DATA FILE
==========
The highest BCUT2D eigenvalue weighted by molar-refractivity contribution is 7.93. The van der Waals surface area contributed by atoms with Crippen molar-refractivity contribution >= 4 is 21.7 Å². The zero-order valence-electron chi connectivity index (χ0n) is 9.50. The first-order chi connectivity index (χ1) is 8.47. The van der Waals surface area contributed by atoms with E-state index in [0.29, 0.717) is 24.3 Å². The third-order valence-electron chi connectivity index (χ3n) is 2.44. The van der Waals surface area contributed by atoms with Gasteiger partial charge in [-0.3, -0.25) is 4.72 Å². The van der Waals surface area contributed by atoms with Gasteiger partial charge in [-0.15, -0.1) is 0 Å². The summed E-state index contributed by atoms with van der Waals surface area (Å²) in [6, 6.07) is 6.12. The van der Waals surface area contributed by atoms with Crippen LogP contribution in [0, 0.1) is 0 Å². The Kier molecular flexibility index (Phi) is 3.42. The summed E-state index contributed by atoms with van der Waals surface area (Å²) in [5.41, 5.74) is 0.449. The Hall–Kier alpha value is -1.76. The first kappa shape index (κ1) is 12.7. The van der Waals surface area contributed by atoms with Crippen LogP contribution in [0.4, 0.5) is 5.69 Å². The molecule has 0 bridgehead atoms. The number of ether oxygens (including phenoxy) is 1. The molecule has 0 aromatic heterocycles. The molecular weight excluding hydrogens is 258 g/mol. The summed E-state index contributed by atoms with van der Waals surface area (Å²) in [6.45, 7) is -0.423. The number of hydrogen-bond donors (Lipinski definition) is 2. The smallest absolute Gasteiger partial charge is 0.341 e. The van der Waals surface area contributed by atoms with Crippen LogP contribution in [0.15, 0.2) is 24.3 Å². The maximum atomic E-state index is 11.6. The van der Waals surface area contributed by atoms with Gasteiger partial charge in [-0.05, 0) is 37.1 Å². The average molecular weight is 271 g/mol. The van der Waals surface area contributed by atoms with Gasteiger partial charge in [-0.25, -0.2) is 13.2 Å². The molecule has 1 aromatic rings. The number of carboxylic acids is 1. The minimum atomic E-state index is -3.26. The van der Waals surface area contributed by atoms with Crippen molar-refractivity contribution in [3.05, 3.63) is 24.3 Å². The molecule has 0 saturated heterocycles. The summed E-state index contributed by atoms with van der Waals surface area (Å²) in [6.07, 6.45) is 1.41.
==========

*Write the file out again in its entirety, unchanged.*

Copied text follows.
The highest BCUT2D eigenvalue weighted by molar-refractivity contribution is 7.93. The van der Waals surface area contributed by atoms with Crippen molar-refractivity contribution >= 4 is 21.7 Å². The zero-order valence-electron chi connectivity index (χ0n) is 9.50. The first-order chi connectivity index (χ1) is 8.47. The van der Waals surface area contributed by atoms with E-state index in [0.29, 0.717) is 24.3 Å². The third-order valence-electron chi connectivity index (χ3n) is 2.44. The van der Waals surface area contributed by atoms with Gasteiger partial charge in [-0.3, -0.25) is 4.72 Å². The van der Waals surface area contributed by atoms with Gasteiger partial charge in [-0.15, -0.1) is 0 Å². The summed E-state index contributed by atoms with van der Waals surface area (Å²) in [6, 6.07) is 6.12. The van der Waals surface area contributed by atoms with Crippen LogP contribution in [0, 0.1) is 0 Å². The Kier molecular flexibility index (Phi) is 3.42. The summed E-state index contributed by atoms with van der Waals surface area (Å²) in [5.41, 5.74) is 0.449. The Hall–Kier alpha value is -1.76. The first kappa shape index (κ1) is 12.7. The van der Waals surface area contributed by atoms with Crippen LogP contribution in [0.4, 0.5) is 5.69 Å². The molecule has 0 bridgehead atoms. The number of ether oxygens (including phenoxy) is 1. The molecule has 0 aromatic heterocycles. The molecular weight excluding hydrogens is 258 g/mol. The summed E-state index contributed by atoms with van der Waals surface area (Å²) in [6.45, 7) is -0.423. The number of hydrogen-bond donors (Lipinski definition) is 2. The smallest absolute Gasteiger partial charge is 0.341 e. The van der Waals surface area contributed by atoms with Crippen LogP contribution in [0.15, 0.2) is 24.3 Å². The maximum atomic E-state index is 11.6. The van der Waals surface area contributed by atoms with Gasteiger partial charge in [-0.05, 0) is 37.1 Å². The average molecular weight is 271 g/mol. The van der Waals surface area contributed by atoms with Gasteiger partial charge in [-0.25, -0.2) is 13.2 Å². The molecule has 1 aromatic rings. The number of carboxylic acids is 1. The minimum atomic E-state index is -3.26. The van der Waals surface area contributed by atoms with Crippen molar-refractivity contribution in [3.05, 3.63) is 24.3 Å². The molecule has 0 saturated heterocycles. The summed E-state index contributed by atoms with van der Waals surface area (Å²) in [6.07, 6.45) is 1.41.